3 Biotech Products Intrexon Wants You to Know About
Pre-birth prevention of inherited diseases In 2013 Intrexon and OvaScience (NASDAQ:OVAS) formed a 50/50 joint venture called OvaXon that will develop tools to prevent inheritable diseases carried by parents from being passed onto their children. It might sound like a long-shot application, but most of technology needed already exists today -- and OvaScience is a critical component of the venture.
Tools that prevent diseases from being inherited by children would be a great complimentary product portfolio for OvaScience, which is developing and commercializing next-generation fertility treatments and IVF technologies for women that are struggling to find success with traditional methods. Early results from the company's first product, AUGMENT, have been spectacular, with clinics reporting success rates ranging from 25% to 53% for women with at least three failed IVF treatments. One of the pregnancies witnessed in a recent AUGMENT clinical setting occurred in a woman following seven failed IVF cycles.
Meanwhile, Intrexon could gain access to a very large market that hasn't seen any major innovations in quite some time, which is perhaps the primary reason IVF is costly and often fails. The opportunity could be huge: some estimate the global IVF market could be worth $22 billion by 2020 -- and that doesn't include next-generation technologies and services that aren't on many people's radars today. In addition to human IVF, Intrexon could apply technologies developed in OvaXon to the bovine reproduction technology platform it acquired with Trans Ova in 2014, which allows ranchers to produce more offspring from elite cows (cows with superior traits and features) to increase the value of their livestock. Put another way, whereas agricultural biotechnology applies genetic tools to plants to drive value for farmers, Trans Ova applies biotechnology tools to animals to do the same.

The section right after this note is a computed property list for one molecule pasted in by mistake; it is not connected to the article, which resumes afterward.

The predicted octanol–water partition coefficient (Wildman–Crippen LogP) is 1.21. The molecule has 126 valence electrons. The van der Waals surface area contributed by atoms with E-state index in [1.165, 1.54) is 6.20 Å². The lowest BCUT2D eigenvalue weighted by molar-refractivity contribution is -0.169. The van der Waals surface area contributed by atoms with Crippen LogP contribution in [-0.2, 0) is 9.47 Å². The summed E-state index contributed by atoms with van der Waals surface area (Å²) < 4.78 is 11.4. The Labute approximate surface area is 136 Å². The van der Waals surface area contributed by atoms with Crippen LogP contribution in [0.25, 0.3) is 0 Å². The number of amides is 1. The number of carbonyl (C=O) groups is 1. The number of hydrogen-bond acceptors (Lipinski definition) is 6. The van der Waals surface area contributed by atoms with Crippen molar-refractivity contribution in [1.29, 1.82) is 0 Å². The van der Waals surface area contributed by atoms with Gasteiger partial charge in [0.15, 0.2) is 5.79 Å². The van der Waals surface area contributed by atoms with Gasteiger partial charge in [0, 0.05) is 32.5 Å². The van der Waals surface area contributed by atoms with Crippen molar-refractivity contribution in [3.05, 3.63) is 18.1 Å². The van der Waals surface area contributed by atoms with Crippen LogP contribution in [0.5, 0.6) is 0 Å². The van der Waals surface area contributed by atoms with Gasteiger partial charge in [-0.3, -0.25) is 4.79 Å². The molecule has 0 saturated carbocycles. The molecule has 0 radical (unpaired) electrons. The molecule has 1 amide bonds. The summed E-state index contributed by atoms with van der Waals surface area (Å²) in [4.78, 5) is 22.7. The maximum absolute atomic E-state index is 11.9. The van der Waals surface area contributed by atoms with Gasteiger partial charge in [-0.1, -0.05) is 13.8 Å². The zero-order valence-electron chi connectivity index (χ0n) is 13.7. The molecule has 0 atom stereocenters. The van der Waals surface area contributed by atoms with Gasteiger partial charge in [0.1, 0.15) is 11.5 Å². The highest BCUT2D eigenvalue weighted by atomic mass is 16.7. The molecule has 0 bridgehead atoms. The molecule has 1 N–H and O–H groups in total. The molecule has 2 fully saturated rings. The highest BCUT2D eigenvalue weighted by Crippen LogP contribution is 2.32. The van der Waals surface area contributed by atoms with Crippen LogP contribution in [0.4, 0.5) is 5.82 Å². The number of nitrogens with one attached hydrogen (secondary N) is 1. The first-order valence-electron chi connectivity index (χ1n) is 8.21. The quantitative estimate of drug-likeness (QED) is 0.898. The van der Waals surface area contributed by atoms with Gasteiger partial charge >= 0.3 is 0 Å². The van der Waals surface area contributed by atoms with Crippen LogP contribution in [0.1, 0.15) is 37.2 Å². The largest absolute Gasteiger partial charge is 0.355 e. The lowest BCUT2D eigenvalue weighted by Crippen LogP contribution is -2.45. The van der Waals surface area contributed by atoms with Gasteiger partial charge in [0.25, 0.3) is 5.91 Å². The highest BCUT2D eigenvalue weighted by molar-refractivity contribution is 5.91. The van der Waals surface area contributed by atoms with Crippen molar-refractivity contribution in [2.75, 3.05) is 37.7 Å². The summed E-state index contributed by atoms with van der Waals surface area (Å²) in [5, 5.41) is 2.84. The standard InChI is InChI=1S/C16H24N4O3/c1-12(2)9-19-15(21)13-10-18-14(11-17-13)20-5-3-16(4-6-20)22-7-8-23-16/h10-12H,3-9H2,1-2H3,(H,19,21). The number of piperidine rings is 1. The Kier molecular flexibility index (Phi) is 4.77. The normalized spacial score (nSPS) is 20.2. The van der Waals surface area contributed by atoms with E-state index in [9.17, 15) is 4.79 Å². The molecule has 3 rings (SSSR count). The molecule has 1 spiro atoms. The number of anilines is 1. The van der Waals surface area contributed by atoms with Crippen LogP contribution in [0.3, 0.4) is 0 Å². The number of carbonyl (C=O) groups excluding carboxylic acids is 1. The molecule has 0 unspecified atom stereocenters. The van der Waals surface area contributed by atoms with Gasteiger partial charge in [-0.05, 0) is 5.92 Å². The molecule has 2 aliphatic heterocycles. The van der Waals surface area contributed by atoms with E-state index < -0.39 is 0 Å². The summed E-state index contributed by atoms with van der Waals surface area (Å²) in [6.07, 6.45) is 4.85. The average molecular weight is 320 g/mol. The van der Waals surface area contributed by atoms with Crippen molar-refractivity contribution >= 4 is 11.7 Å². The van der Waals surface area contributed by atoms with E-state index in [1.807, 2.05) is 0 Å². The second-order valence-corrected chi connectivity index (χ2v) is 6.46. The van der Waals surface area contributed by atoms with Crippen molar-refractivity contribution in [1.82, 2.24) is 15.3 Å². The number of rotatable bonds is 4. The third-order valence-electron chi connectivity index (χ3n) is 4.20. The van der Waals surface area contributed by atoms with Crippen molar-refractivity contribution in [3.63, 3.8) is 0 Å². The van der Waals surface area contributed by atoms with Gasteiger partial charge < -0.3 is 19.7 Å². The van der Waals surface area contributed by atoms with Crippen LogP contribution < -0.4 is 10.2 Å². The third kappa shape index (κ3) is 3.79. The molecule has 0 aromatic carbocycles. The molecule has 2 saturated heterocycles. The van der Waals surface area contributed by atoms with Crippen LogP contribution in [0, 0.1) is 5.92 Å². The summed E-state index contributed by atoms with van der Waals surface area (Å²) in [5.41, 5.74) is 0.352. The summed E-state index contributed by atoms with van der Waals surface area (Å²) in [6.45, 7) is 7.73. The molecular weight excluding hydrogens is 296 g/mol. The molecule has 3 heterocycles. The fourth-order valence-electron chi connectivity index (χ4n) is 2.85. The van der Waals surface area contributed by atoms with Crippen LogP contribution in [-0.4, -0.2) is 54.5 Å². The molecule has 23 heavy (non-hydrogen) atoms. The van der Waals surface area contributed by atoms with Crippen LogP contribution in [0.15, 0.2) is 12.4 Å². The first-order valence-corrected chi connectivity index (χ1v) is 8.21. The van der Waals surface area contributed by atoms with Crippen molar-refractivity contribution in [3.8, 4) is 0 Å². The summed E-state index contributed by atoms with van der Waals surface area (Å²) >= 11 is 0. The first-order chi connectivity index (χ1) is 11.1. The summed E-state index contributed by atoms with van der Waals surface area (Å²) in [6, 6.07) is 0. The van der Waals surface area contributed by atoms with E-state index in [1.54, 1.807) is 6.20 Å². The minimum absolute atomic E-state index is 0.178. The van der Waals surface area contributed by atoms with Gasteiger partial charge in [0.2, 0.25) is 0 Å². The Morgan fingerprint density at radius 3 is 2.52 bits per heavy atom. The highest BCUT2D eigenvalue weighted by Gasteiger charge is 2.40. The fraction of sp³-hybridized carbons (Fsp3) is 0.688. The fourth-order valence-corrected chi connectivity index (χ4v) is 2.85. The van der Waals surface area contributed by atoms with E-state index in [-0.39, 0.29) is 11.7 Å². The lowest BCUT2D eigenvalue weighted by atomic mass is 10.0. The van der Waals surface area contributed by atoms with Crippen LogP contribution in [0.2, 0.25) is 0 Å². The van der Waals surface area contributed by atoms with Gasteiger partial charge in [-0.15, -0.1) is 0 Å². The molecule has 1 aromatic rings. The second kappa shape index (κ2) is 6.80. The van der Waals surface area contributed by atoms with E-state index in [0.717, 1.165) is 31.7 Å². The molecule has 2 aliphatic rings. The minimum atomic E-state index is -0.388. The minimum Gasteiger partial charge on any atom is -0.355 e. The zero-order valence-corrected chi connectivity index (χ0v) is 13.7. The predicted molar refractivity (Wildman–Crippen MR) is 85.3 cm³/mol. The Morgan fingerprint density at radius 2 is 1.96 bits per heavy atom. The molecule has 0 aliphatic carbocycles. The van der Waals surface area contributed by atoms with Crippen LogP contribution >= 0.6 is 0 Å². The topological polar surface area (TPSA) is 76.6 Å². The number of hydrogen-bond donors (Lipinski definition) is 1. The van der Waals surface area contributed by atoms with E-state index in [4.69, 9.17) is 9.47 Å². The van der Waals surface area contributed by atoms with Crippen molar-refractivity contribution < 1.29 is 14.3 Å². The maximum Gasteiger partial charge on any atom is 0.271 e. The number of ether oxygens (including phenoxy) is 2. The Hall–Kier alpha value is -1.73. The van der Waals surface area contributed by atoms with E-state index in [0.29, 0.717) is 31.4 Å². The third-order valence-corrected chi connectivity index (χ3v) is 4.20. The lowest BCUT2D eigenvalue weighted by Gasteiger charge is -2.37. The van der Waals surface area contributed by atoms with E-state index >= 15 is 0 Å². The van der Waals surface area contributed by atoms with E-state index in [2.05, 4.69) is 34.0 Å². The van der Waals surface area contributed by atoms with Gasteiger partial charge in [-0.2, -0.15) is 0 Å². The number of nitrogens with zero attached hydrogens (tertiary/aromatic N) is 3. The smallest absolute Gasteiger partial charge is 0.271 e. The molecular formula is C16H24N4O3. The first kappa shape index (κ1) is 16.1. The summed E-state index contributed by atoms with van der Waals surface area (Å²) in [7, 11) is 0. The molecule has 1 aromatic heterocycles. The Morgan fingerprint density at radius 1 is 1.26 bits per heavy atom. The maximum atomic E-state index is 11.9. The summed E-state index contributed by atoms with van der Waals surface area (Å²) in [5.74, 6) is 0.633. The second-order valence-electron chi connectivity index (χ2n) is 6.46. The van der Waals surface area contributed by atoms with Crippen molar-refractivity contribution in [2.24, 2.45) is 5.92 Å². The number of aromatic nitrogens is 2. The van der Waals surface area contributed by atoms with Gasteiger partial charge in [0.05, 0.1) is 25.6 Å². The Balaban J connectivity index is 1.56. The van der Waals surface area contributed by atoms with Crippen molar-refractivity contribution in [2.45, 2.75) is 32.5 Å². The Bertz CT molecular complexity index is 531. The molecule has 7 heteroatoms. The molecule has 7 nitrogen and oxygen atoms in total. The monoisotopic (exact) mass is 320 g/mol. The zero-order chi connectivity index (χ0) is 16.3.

While there is no relationship between OvaXon and AUGMENT, the results for the latter point to a promising future for potential treatments and products. Selecting human embryos based upon their genetic profile could ensure babies aren't born with debilitating or fatal inheritable diseases such as Huntington's disease. Don't think it's possible? Consider the following selection from a recent MIT Technology Review article reviewing the state of engineering humans and human embryos:
OvaScience has been collecting, and studying, what it believes are egg stem cells from the outer layer of women's ovaries. The company has not yet perfected its stem-cell technology -- it has not reported that the eggs it grows in the lab are viable -- but [David Sinclair of Harvard Medical School and advisor to OvaScience] predicted that functional eggs were "a when, and not an if." Once the technology works, he said, infertile women will be able to produce hundreds of eggs, and maybe hundreds of embryos. Using DNA sequencing to analyze their genes, they could pick among them for the healthiest ones.